Return to Relevance: The Offensive Line

Updated: June 27, 2013
NFL: New York Jets at Buffalo Bills

Definition of RELEVANCE:

1.  relation to the matter at hand

2.  practical and especially social applicability : pertinence <giving relevance to college courses>

Let me use this in a sentence you may be familiar with: The Buffalo Bills lack relevance in the current landscape of the National Football League.

How long has it been since the Bills have been relevant? One could argue the last relevant moment in Bills football came on November 6, 2011, when the home team’s “white-out” flamed out and ignited a seven game losing streak that silenced any buzz surrounding an upstart team with visions of January dancing through their heads. Perhaps relevance last reared its head at the Ralph on January 2, 2005, when we all learned just who James Harrison was as the Steelers’ assured a roller-coaster season would end as-scheduled in Week 17.

Associating the word “relevance” with these points in time, however, would be the equivalent of hiring Dick Jauron all over again. It would lean on a loser’s mentality that has plagued this franchise from re-tread coach to tired scheme to draft bust to, well, irrelevance.

Let’s be real; we all know when relevance left town. It boarded the flight to Tennessee for a Wild Card contest on January 8, 2000, when Frank Wychek threw a picture-perfect forward lateral to Kevin Dyson, and 75 yards later, tens of thousands of drinking problems were born in Western New York. It’s almost funny when you consider that, if properly-registered as a forward pass, Wychek would have surpassed Steve McNair’s touchdown total on the day and only thrown for one fewer yard. Ahh, reminiscing is fun, isn’t it?

Have you stopped shaking? Great. Let’s just agree for the sake of this discussion that relevance in the NFL is defined as reaching the postseason. So after a 13–year hiatus, how do we get back to the morning of January 8, 2000 when the world was in front of us and “relevance,” that elusive mistress, was ours? Using the 1999 Buffalo Bills roster as a benchmark, let’s go unit-by-unit to see where the 2013 incarnation stacks up and how they can climb the mountain that is modern day football. First up: offensive line.

Predominant 1999 starting offensive line:

Left Tackle: John Fina (16 Games Started)

Left Guard: Ruben Brown (14 GS, Pro Bowler, Associated Press 2nd Team All-NFL)

Center: Jerry Ostroski (15 GS)

Right Guard: Dusty Ziegler (15 GS)

Right Tackle: Robert Hicks (14 GS)

Primary reserve 1999 offensive line (played in at least 10 games):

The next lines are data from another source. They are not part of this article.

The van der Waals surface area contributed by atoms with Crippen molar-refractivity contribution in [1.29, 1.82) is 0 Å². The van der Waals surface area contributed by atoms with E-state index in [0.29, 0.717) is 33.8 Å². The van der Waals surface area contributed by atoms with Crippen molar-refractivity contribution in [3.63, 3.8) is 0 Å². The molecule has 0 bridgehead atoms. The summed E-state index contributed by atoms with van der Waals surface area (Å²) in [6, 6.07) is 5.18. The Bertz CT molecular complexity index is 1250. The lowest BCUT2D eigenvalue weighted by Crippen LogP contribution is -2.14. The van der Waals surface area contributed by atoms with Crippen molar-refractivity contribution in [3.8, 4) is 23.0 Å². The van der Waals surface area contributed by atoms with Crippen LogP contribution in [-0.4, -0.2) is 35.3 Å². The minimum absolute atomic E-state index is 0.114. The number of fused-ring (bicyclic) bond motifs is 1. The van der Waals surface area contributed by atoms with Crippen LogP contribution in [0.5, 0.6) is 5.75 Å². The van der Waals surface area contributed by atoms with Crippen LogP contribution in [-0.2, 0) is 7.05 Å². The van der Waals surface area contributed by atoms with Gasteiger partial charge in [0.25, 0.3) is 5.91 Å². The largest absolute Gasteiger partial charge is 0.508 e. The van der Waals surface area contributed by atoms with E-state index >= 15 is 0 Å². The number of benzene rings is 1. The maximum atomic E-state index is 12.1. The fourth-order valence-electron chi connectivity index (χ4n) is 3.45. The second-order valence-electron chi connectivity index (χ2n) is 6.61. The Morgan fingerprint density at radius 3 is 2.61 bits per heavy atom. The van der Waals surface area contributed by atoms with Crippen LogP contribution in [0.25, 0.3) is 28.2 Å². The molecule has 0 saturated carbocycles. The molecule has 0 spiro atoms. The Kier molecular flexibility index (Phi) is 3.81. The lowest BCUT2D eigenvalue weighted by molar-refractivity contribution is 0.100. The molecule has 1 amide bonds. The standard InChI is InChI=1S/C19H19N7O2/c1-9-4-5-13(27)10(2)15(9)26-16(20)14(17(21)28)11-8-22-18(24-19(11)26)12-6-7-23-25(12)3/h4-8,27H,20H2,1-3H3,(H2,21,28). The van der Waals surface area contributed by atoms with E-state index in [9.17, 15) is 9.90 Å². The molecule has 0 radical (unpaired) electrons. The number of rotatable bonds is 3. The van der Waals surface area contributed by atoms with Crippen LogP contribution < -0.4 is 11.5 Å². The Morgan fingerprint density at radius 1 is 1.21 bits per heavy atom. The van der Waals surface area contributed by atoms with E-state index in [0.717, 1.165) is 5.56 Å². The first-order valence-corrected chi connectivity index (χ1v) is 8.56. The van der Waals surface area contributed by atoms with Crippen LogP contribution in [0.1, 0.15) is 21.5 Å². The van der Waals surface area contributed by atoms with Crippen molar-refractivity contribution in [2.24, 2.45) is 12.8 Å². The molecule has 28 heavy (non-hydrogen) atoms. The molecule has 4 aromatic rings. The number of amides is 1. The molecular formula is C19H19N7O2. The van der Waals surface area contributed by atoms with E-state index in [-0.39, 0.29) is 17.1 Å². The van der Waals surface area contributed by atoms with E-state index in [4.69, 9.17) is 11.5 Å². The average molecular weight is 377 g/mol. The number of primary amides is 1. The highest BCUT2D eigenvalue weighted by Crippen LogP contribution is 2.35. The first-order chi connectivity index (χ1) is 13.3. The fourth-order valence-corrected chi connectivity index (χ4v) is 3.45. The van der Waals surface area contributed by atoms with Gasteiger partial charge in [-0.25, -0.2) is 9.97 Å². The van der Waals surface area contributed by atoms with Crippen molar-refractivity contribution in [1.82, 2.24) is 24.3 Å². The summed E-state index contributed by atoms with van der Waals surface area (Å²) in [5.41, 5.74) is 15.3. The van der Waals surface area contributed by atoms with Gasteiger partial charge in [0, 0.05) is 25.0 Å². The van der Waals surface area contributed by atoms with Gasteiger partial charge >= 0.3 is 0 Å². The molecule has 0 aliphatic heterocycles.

Ethan Albright (G,T,C-16 games played)

Jamie Nails (G-16 GP)

Marcus Spriggs (T-11 GP)

What jumps out about this unit:

More so than potentially any other unit on the field, consistency is key for the offensive line. Seeing the starting lineup remain largely intact game-by-game is terrific, but the fact that two other lineman played the full slate with such a sharp drop-off to Spriggs at 11 appearances and no one else in double digits shows not only remarkable skill, but immense luck in terms of the unit’s health. As we’ve seen with the rotating cast of characters that have graced the front line in recent years at the expense of stalwarts like Eric Wood, health and continuity can be as important and difficult to amass as skill.

Part of that health can be attributed to youth with Fina, seven seasons into his career, as the elder statesman and the starters as a whole having averaged only four years as pros. This is important because, with the exception of Ostroski, the unit was drafted by the Bills and even Ostroski never played a game outside of Buffalo. This means that all five were identified and developed in-house, a sign of the front office aptitude devoid in recent years.

And oh yeah – Ruben Brown. Good lord, Ruben Brown.

Performance and Ranks

Points per game: 20 (16th)

Offensive yards per game: 5,333 (11)

Passing ypg: 205.8 (19th)

Rushing ypg: 127.5 (8th)

Leading passer: Doug Flutie (15 games, 3,171 yards, 19 TD, 26 sack)

Leading rushers: Jonathan Linton (16 GP, 695yds/205 att, 5 TD, 3.4 YPC)

Antowain Smith (14 GP, 614 yds/165 att, 6 TD, 3.7 YPC)

Leading receiver: Eric Moulds (14 GP/14 GS, 994 yds, 65 rec, 7 TD)

I know, I know; advanced metrics would be really helpful here, but those numbers weren’t as widely tracked in the Stone Age 90’s. Even still, I think we have a pretty good grasp on the offensive line’s impact on the offense as a whole.

A slightly-below average passing attack meets a top ten rushing attack and you’re left with a perfectly-middling offense. Flutie’s athletic ability surely let the line off the hook on numerous occasions, but his desire to extend plays would inevitably lead to takedowns that should have been harmless incompletions.

The rushing numbers are made less impressive when you consider that the Bills ran the ball the second most times in the league. With Thurman Thomas limping (and sitting) his way to the finish line of a storied career, the team asked Jonanthan Linton to carry the rock nearly 2.5 more times than the other two years of his career combined. He was complimented by Antowain Smith, who was coming off a staggering sophomore campaign that would not be replicated until he ran due east to Foxboro three years later.